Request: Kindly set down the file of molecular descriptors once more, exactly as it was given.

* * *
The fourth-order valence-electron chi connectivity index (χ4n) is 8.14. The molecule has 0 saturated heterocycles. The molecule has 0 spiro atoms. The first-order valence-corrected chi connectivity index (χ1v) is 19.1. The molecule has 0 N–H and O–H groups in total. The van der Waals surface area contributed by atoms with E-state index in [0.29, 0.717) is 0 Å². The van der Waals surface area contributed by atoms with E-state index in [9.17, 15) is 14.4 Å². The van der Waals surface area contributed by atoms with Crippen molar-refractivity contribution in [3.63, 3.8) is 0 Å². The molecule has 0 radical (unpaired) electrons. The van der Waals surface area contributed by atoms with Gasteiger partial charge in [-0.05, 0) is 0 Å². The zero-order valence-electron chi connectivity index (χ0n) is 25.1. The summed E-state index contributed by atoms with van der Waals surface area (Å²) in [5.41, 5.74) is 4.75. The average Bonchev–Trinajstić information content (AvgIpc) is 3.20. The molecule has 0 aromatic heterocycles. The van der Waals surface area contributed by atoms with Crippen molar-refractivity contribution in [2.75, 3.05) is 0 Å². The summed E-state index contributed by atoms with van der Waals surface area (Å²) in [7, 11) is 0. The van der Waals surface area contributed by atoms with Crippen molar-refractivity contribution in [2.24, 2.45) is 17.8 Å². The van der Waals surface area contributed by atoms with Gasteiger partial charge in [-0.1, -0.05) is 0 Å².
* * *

The fourth-order valence-electron chi connectivity index (χ4n) is 8.14. The molecule has 0 saturated heterocycles. The molecule has 0 spiro atoms. The first-order valence-corrected chi connectivity index (χ1v) is 19.1. The molecule has 0 N–H and O–H groups in total. The van der Waals surface area contributed by atoms with E-state index in [0.29, 0.717) is 0 Å². The van der Waals surface area contributed by atoms with E-state index in [9.17, 15) is 14.4 Å². The van der Waals surface area contributed by atoms with Crippen molar-refractivity contribution in [3.63, 3.8) is 0 Å². The molecule has 0 radical (unpaired) electrons. The van der Waals surface area contributed by atoms with Gasteiger partial charge in [-0.05, 0) is 0 Å². The zero-order valence-electron chi connectivity index (χ0n) is 25.1. The summed E-state index contributed by atoms with van der Waals surface area (Å²) in [5.41, 5.74) is 4.75. The average Bonchev–Trinajstić information content (AvgIpc) is 3.20. The molecule has 0 aromatic heterocycles. The van der Waals surface area contributed by atoms with Crippen molar-refractivity contribution in [2.75, 3.05) is 0 Å². The summed E-state index contributed by atoms with van der Waals surface area (Å²) in [7, 11) is 0. The van der Waals surface area contributed by atoms with Crippen molar-refractivity contribution in [2.24, 2.45) is 17.8 Å². The van der Waals surface area contributed by atoms with Gasteiger partial charge in [-0.1, -0.05) is 0 Å².